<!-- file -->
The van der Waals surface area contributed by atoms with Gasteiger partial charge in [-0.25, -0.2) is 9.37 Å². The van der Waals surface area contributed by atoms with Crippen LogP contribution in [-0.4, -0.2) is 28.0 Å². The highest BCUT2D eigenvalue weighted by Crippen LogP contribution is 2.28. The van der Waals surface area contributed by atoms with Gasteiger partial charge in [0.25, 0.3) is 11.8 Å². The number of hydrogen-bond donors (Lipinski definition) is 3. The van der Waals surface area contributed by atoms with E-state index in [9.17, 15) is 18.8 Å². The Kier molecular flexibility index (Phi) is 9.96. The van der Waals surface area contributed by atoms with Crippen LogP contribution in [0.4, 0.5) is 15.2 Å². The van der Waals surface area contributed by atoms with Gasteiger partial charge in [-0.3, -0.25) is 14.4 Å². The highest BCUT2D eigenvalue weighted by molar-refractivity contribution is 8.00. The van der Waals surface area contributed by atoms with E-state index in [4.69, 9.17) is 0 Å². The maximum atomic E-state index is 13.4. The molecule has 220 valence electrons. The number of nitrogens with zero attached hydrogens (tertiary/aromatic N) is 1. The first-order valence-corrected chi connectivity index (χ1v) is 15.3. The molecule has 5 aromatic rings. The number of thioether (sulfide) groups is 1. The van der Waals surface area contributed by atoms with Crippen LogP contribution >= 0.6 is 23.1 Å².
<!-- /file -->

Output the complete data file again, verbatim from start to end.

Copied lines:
The van der Waals surface area contributed by atoms with Gasteiger partial charge in [-0.25, -0.2) is 9.37 Å². The van der Waals surface area contributed by atoms with Crippen LogP contribution in [-0.4, -0.2) is 28.0 Å². The highest BCUT2D eigenvalue weighted by Crippen LogP contribution is 2.28. The van der Waals surface area contributed by atoms with Gasteiger partial charge in [0.25, 0.3) is 11.8 Å². The number of hydrogen-bond donors (Lipinski definition) is 3. The van der Waals surface area contributed by atoms with E-state index in [9.17, 15) is 18.8 Å². The Kier molecular flexibility index (Phi) is 9.96. The van der Waals surface area contributed by atoms with Crippen LogP contribution in [0.4, 0.5) is 15.2 Å². The van der Waals surface area contributed by atoms with Gasteiger partial charge in [-0.3, -0.25) is 14.4 Å². The highest BCUT2D eigenvalue weighted by molar-refractivity contribution is 8.00. The van der Waals surface area contributed by atoms with E-state index in [4.69, 9.17) is 0 Å². The maximum atomic E-state index is 13.4. The molecule has 220 valence electrons. The number of nitrogens with zero attached hydrogens (tertiary/aromatic N) is 1. The first-order valence-corrected chi connectivity index (χ1v) is 15.3. The molecule has 5 aromatic rings. The number of thioether (sulfide) groups is 1. The van der Waals surface area contributed by atoms with Crippen LogP contribution >= 0.6 is 23.1 Å².